The voltage drop across the base-emitter junction (VBE) when the transistor is fully ON will be 0.7 volts. Thus the value of base resistor, RB required is calculated as:
Then the open-collector transistor circuit would be:
Open Collector Circuit
While the NPN open collector transistor circuit produces a “current-sinking” output, that is the NPN transistors open collector terminal will sink the current to ground (0V), a PNP-type transistor can also be used in an open collector configuration to produce what is called a “current-sourcing” output.
PNP Open Collector Output
We have seen above that the main characteristic of an open-collector output is that the load signal is actively “pulled down” to ground level by the switching action of the NPN bipolar transistor when fully ON, and passively pulled back up again when OFF producing a current sink output. But we can create the opposite switching condition by using the open collector output of a PNP bipolar transistor to actively switch its output towards a voltage supply rail and use an externally connected “pull-down” resistor to passively pull the output low again when OFF.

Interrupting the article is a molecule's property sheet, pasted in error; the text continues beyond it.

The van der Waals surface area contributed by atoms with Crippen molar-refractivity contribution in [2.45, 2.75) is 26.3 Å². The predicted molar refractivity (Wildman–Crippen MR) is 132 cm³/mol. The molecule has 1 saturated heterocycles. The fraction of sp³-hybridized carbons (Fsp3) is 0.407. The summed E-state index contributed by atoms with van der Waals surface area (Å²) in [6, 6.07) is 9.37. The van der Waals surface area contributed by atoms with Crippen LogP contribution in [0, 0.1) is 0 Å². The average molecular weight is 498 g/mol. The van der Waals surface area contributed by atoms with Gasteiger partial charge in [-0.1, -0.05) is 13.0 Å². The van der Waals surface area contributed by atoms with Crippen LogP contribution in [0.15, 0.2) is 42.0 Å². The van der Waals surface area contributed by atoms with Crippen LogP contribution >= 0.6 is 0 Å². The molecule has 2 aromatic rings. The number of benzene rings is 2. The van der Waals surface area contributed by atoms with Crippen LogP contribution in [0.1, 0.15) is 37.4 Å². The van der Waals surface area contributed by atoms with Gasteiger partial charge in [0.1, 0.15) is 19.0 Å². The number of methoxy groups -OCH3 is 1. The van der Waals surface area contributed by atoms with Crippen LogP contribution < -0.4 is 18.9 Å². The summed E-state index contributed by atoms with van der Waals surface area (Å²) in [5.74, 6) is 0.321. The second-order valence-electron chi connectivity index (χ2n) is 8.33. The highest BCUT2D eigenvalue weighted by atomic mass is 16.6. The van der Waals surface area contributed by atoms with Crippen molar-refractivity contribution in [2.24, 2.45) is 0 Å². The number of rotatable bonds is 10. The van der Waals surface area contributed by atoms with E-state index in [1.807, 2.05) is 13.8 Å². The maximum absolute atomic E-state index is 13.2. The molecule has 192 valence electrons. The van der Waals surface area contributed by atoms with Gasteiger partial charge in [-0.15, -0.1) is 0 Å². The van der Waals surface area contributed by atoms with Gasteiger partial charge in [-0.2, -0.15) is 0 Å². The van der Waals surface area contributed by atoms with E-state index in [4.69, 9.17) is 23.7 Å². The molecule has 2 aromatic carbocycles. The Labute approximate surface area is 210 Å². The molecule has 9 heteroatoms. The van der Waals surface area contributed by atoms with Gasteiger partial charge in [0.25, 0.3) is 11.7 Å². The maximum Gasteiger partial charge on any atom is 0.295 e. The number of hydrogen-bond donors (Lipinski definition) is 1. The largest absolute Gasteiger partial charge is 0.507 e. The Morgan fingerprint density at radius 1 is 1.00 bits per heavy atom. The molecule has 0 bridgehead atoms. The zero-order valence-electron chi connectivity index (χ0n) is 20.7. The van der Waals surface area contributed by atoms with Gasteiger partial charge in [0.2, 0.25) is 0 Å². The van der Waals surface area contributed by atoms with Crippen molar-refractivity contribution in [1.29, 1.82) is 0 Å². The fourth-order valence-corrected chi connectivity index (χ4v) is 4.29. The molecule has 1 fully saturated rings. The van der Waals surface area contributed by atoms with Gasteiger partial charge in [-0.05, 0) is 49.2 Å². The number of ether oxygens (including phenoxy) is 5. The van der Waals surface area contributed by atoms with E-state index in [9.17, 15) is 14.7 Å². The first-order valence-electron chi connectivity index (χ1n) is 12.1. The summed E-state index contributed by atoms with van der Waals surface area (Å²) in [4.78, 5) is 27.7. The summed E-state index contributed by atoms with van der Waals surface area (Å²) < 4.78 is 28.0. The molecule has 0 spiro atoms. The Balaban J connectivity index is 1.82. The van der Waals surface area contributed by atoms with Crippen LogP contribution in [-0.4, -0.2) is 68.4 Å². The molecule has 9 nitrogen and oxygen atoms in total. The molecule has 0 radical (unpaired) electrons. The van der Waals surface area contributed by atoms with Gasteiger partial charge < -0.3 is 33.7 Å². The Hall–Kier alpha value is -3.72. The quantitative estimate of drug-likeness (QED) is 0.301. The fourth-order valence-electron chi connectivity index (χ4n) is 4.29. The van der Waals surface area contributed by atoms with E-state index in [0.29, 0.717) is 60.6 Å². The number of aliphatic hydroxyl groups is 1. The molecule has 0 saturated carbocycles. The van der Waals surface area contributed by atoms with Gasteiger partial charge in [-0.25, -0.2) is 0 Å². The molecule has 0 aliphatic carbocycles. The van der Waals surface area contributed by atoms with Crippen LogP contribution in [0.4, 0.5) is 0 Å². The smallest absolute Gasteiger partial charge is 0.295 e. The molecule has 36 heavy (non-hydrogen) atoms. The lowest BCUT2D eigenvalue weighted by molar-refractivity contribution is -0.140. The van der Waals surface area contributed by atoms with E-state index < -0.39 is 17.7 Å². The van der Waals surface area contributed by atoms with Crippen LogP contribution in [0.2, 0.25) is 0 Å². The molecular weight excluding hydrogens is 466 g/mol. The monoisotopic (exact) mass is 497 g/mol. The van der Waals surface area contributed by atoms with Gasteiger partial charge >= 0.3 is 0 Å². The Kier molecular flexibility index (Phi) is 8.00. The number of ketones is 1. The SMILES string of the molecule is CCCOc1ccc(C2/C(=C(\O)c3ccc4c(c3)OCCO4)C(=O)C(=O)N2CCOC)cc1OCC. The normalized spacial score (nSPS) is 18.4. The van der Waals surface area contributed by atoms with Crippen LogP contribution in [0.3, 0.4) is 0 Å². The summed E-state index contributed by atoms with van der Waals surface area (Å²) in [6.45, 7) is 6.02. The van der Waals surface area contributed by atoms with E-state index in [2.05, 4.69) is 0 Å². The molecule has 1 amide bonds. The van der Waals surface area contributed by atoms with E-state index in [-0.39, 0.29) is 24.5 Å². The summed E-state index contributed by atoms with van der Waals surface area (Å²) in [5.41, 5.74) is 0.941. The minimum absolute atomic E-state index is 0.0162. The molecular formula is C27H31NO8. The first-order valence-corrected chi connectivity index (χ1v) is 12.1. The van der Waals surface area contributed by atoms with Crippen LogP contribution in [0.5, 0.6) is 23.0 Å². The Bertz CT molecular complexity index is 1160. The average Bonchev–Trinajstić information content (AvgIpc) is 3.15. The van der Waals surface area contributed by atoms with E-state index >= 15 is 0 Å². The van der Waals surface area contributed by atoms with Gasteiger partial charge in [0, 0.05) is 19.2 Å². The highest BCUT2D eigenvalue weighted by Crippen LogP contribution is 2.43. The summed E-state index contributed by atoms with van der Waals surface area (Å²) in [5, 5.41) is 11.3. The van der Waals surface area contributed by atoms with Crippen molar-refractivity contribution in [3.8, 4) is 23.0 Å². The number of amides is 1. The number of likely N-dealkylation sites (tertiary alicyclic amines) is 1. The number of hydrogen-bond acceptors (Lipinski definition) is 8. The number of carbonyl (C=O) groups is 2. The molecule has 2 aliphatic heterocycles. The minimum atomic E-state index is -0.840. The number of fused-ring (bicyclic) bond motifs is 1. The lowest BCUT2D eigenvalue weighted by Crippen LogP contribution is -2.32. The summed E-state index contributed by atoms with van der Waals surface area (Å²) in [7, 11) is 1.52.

For a PNP-type open collector output it is only possible for the transistor to switch the output HIGH to the supply rail, so its output terminal must be passively pulled “LOW” again by an externally connected “pull-down” resistor as shown.
Open Collector PNP Transistor Circuit
Then we can see that an NPN-type or a PNP-type open collector output configuration can only actively pull its output LOW to ground, or HIGH to a supply rail (depending on transistor type) when ON, but its collector terminal must be pulled up or down passively by the use of a pull-up or pull-down resistor connected to its output terminal if the connected load is not able to do this. The type of output transistor used, and therefore its switching action, produces either a current sink or a current source condition.